For many retired Americans, Social Security is probably the most important social program. It's not hard to imagine why, either. It provides a guaranteed monthly stipend for more than three out of five retired workers. But Medicare is coming up fast in the rearview mirror.

According to the Urban Institute, a median income 65-year-old is expected to receive more in lifetime benefits from Medicare than Social Security by 2055.  That's less than four decades away, and it's a function of medical care expenses rising at a quicker pace than Social Security's annual cost-of-living adjustment. In other words, not only are seniors trying to maximize their lifetime benefit from Social Security, but they need to also ensure that their Medicare plan is offering them the best possible value.

A worried senior couple examining Medicare plan costs on their laptop.

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The costly Medicare gaffe that could cost seniors thousands in 2018

Unfortunately, there's a really good chance that a majority of elderly Medicare beneficiaries may not be enrolled in the best plan for them in 2018, according to a new survey commissioned by WellCare Health Plans (NYSE:WCG), a provider of government-sponsored managed care services. 

WellCare's report, entitled "The Cost of Complacency," surveyed more than 1,000 seniors aged 65 and up across the U.S. in order to gauge their level of engagement with Medicare. It found that 62% of elderly enrollees (roughly five out of six Medicare enrollees are 65 or older) don't review their plan annually to ensure that they're getting the best deal. Instead, they're just choosing to reenroll in the same plan from one year to the next.

Why's that a big deal, you ask? Sure, it's extremely convenient to just reenroll, but private insurance companies that contract with the federal government to provide Medicare plans often change what's covered, as well as the premiums for those plans, on a yearly basis. What was once the best value for you in one year could turn out to be not such a great deal the next, especially if your most commonly prescribed drugs are no longer covered. And if you aren't enrolled in the plan that's best for your health needs, it could easily cost you thousands of dollars extra in the upcoming year.

An elderly man shrugging his shoulders while smirking.

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What's really mind-boggling about this analysis is that the seniors surveyed overwhelmingly chose healthcare expenses as their most burdensome cost. They also noted a willingness to search for deals when it comes to groceries, homeowners insurance, and even gas for their car. But when it came to shopping around for Medicare, most seniors shunned the idea. In fact, almost a quarter of the respondents suggested that price-comparing Medicare plans ranked among the two most unpleasant things they do, right up there with going to the dentist, doing their taxes, renewing their driver's license, and, yes, getting a colonoscopy.

Consider your options

Despite its unpopularity, shopping around for the Medicare plan that's the best value for you is the smart thing to do. It could save you a lot of money, which for a retired worker isn't something to overlook considering the steady decline in Social Security's purchasing power since 2000.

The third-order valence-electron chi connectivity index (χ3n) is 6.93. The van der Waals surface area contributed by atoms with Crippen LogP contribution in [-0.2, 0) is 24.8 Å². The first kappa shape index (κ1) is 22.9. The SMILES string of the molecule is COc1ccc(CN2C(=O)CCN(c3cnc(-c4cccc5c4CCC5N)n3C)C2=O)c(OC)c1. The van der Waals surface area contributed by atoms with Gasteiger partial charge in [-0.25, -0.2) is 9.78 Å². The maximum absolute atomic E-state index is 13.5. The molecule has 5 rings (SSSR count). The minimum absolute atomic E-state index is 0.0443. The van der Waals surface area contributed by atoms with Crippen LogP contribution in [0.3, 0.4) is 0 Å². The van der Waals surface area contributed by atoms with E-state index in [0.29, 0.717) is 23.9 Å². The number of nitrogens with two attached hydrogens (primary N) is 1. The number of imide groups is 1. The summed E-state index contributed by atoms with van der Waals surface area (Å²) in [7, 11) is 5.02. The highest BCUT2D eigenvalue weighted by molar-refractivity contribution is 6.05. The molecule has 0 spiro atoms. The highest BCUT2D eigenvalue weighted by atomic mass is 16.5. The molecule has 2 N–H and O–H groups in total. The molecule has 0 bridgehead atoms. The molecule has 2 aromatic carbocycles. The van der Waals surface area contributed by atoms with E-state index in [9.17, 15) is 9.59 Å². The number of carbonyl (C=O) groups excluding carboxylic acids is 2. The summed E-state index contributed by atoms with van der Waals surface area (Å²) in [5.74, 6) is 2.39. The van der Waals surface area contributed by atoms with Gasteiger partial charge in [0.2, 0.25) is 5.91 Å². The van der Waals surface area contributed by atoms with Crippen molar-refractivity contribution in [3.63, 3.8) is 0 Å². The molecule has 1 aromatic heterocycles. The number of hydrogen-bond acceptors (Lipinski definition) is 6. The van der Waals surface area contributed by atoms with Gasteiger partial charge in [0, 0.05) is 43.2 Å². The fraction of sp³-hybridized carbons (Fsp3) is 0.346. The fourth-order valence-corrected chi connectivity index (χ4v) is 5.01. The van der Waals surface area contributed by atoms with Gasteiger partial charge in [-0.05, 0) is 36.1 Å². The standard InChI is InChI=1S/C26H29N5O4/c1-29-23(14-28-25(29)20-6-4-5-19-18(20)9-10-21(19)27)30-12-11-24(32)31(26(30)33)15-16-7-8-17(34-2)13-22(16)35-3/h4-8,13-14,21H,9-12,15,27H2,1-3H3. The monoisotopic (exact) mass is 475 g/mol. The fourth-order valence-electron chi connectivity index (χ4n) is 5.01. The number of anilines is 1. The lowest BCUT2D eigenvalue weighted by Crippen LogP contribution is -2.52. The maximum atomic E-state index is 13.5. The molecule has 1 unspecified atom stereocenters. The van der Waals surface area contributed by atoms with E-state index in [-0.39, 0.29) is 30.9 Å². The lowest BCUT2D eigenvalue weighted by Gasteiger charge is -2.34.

You'll also note my use of the term "best value" as opposed to "lowest-priced" plan. Since coverage options and premiums change from year to year, there's simply no guarantee that the cheapest Medicare plan is going to offer you the best value from one year to the next. What you want to look for is the plan that meets your health and financial needs. This means a plan that caters to any chronic and costly conditions you may have, as well as a prescription drug plan that covers your mostly commonly prescribed medicines. Even if a plan that meets your needs best is nowhere near the cheapest, it could still wind up saving you money by reducing your out-of-pocket expenses compared to a cheaper plan that didn't meet your health needs.

A senior man using his laptop to examine his finances.

Image source: Getty Images.

By a similar token, don't feel constrained to solely comparing traditional Medicare plans. The percentage of eligible beneficiaries who've enrolled in Medicare Advantage plans (also known as Part C) has more than doubled since 2005. Medicare Advantage plans have a couple of alluring features, including an annual out-of-pocket limit on traditional Part A (hospital insurance) and Part B (outpatient services) costs, and the ability to roll dental, vision, and hearing coverage into one simple plan. By comparison, Medicare doesn't offer traditional hearing, dental, or vision coverage, and there is no out-of-pocket maximum on Part A and B costs, unless you were to purchase a separate Medigap plan that can help lower your out-of-pocket costs. 

Are Medicare Advantage plans perfect? Not exactly. You'll have to jump through more hoops if you need specialized care (i.e., you'll need a referral), and your network of doctors could be considerably narrower than under traditional Medicare. But for about one in three Medicare enrollees, Medicare Advantage has been a more attractive choice. You, too, should give Medicare Advantage plans a look when making price and coverage comparisons.

It all comes down to this: Saving money when enrolling in Medicare is possible, but you have to be proactive about it.

Sean Williams has no position in any of the stocks mentioned. The Motley Fool has no position in any of the stocks mentioned. The Motley Fool has a disclosure policy.